A surgical intervention was offered to the patient and the family. However, after a full consideration of surgical vs. non-surgical treatment options, the decision was made to pursue chemotherapy and radiation. The patient has now completed one full year of curative chemotherapy with vincristine, doxorubicin, and Cytoxan and will begin a short interval of surveillance.

Discussion

Ewing sarcoma is an infrequent primary bone tumor with a preference for the diaphysis and meta-diaphysis of long bones, accounting for approximately six to eight percent of malignant primary bone tumors in younger patients [6, 8]. The clinical presentation of patients with ES may raise suspicion for malignancy when it involves long bones in a typical location, and is associated with pain and a palpable soft-tissue mass [8]. However, a diagnostic dilemma arises when an ES lesion is present that lacks the characteristically aggressive features or a soft tissue component, and instead, presents with benign findings, such as sclerotic margins, no appreciable periosteal reaction, and no overt soft tissue mass.

A benign presentation on imaging may mimic the appearance of FD, a benign entity characterized by a nonaggressive, geographic lesion with a variable matrix, often associated with bone expansion and remodeling. A review of published literature revealed multiple cases of patients presenting with benign-appearing long bone lesions and characteristic findings of FD with a subsequent pathology diagnostic for ES [6, 8]. Evaluation of an indeterminate lesion with MRI and nuclear medicine may also prove futile, given the overlap of imaging findings between FD and ES. Both FD and ES may demonstrate contrast enhancement on MRI and hypermetabolism on PET scan [9]. Additionally, FD may demonstrate increased activity on gallium and thallium scintigraphy, implying a metastatic focus in patients with synchronous FD and ES [10].

In cases of localized bone pain and swelling with associated fevers and elevated inflammatory markers, osteomyelitis may be initially favored. However, ES may have an identical presentation with fevers and elevated inflammatory markers secondary to tumor necrosis [7]. For this reason, ES should be considered in the differential, when a pediatric patient fails to respond to antibiotics, in a case of presumed osteomyelitis.

Conclusions

Ewing sarcoma is a primary malignant bone tumor that affects children and young adults. The clinical presentation and imaging findings may have significant overlap with non-malignant etiologies, including fibrous dysplasia and osteomyelitis. In cases of an indeterminate bone lesion with appropriate clinical context, Ewing sarcoma should remain in the differential with the possibility of bone biopsy.


References

  1. Jackson TM, Bittman M, Granowetter L: Pediatric malignant bone tumors: a review and update on current challenges, and emerging drug targets. Curr Probl Pediatr Adolesc Health Care. 2016, 46:213–28. 10.1016/j.cppeds.2016.04.002
  2. Choi EY, Gardner JM, Lucas DR, et al.: Ewing sarcoma. Semin Diagn Pathol. 2014, 31:39–47. 10.1053/j.semdp.2014.01.002
  3. Stewart BD, Reith JD, Knapik JA, et al.: Bone- and cartilage-forming tumors and ewing sarcoma: an update with a gnathic emphasis. Head Neck Pathol. 2014, 8:454–62. 10.1007/s12105-014-0587-8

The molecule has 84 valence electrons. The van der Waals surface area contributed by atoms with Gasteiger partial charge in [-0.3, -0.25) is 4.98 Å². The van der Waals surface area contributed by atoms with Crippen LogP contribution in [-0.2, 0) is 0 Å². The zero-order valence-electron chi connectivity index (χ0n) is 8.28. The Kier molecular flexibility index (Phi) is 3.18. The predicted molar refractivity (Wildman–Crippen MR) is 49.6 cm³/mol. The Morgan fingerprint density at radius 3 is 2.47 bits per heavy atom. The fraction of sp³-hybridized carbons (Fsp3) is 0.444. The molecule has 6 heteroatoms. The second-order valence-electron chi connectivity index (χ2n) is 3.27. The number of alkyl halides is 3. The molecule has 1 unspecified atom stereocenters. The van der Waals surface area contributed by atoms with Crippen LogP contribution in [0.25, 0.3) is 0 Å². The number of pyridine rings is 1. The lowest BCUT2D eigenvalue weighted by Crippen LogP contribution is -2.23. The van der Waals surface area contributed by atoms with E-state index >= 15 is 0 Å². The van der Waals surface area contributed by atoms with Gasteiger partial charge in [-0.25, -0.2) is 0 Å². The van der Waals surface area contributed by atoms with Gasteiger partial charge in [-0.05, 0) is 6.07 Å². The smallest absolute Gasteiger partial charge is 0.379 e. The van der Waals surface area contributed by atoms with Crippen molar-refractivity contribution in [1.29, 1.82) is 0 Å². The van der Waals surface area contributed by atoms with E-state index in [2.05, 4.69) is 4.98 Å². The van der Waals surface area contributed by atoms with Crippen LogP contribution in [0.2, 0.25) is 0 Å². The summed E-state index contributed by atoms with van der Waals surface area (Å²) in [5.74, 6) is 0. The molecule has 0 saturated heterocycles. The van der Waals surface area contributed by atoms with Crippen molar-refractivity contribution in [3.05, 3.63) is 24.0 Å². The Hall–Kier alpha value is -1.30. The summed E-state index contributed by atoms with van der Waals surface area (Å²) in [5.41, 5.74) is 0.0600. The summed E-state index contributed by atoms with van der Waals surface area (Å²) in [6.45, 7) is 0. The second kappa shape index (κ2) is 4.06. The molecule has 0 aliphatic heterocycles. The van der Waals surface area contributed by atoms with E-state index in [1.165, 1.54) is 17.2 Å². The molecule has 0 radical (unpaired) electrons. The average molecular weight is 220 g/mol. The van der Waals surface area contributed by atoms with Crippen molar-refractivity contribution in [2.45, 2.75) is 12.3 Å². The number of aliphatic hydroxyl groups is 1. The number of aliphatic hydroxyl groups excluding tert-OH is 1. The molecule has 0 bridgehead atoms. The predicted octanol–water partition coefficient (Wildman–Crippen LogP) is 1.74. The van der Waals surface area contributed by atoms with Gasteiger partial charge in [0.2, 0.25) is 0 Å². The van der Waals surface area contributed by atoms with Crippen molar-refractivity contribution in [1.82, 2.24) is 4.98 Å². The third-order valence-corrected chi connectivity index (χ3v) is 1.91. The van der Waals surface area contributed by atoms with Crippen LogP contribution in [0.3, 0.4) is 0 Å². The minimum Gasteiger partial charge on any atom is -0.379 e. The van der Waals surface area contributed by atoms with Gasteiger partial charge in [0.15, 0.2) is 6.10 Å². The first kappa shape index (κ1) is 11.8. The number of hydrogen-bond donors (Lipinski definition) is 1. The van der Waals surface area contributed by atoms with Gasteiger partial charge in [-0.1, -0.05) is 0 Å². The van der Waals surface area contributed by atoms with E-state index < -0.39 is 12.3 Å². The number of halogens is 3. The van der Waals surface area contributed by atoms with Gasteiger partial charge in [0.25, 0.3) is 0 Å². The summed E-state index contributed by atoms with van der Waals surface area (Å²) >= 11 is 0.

4. Kim SK, Park YK: Ewing sarcoma: a chronicle of molecular pathogenesis. Hum Pathol. 2016, 55:91–100. 10.1016/j.humpath.2016.05.008
  5. Widhe B, Widhe T: Initial symptoms and clinical features in osteosarcoma and Ewing sarcoma. J Bone Joint Surg Am. 2000, 82:667–74.
  6. Arkader A, Myung KS, Stanley P, et al.: Ewing sarcoma of the tibia mimicking fibrous dysplasia. J Pediatr Orthop B. 2013, 22:222–27. 10.1097/BPB.0b013e32834dfe4d
  7. Henninger B, Glodny B, Rudisch A, et al.: Ewing sarcoma versus osteomyelitis: differential diagnosis with magnetic resonance imaging. Skeletal Radiol. 2013, 42:1097–104. 10.1007/s00256-013-1632-5
  8. Sundaram M, Inwards CY, Shives TE, et al.: Ewing's sarcoma of the humerus mimicking fibrous dysplasia on imaging and biological behavior. Skeletal Radiol. 2005, 34:285–89. 10.1007/s00256-004-0847-x
  9. Aoki J, Watanabe H, Shinozaki T, et al.: FDG PET of primary benign and malignant bone tumors: standardized uptake value in 52 lesions. Radiology. 2001, 219:774–77. 10.1148/radiology.219.3.r01ma08774
  10. Kato K, Hayashi T, Tabuchi K, et al.: Concurrent Ewing sarcoma family of tumors and fibrous dysplasia: possible diagnostic pitfall. J Pediatr Hematol Oncol. 2007, 29:15–18. 10.1097/MPH.0b013e31803076bb
Case report
peer-reviewed

Ewing Sarcoma of the Pelvis with an Atypical Radiographic Appearance: A Mimicker of Non-malignant Etiologies


Author Information

Miguel Flores Corresponding Author

Diagnostic Radiology, Florida Hospital-Orlando

Anthony Caram

College of Medicine, UCF College of Medicine

Edward Derrick

Diagnostic Radiology, Florida Hospital-Orlando

John D. Reith

Pathology, University of Florida

Laura Bancroft

Diagnostic Radiology, Florida Hospital-Orlando

Kurt Scherer

Diagnostic Radiology, Florida Hospital-Orlando, Orlando, USA


Ethics Statement and Conflict of Interest Disclosures

Human subjects: Consent was obtained by all participants in this study. Conflicts of interest: In compliance with the ICMJE uniform disclosure form, all authors declare the following: Payment/services info: All authors have declared that no financial support was received from any organization for the submitted work. Financial relationships: All authors have declared that they have no financial relationships at present or within the previous three years with any organizations that might have an interest in the submitted work. Other relationships: All authors have declared that there are no other relationships or activities that could appear to have influenced the submitted work.


Case report
peer-reviewed

Ewing Sarcoma of the Pelvis with an Atypical Radiographic Appearance: A Mimicker of Non-malignant Etiologies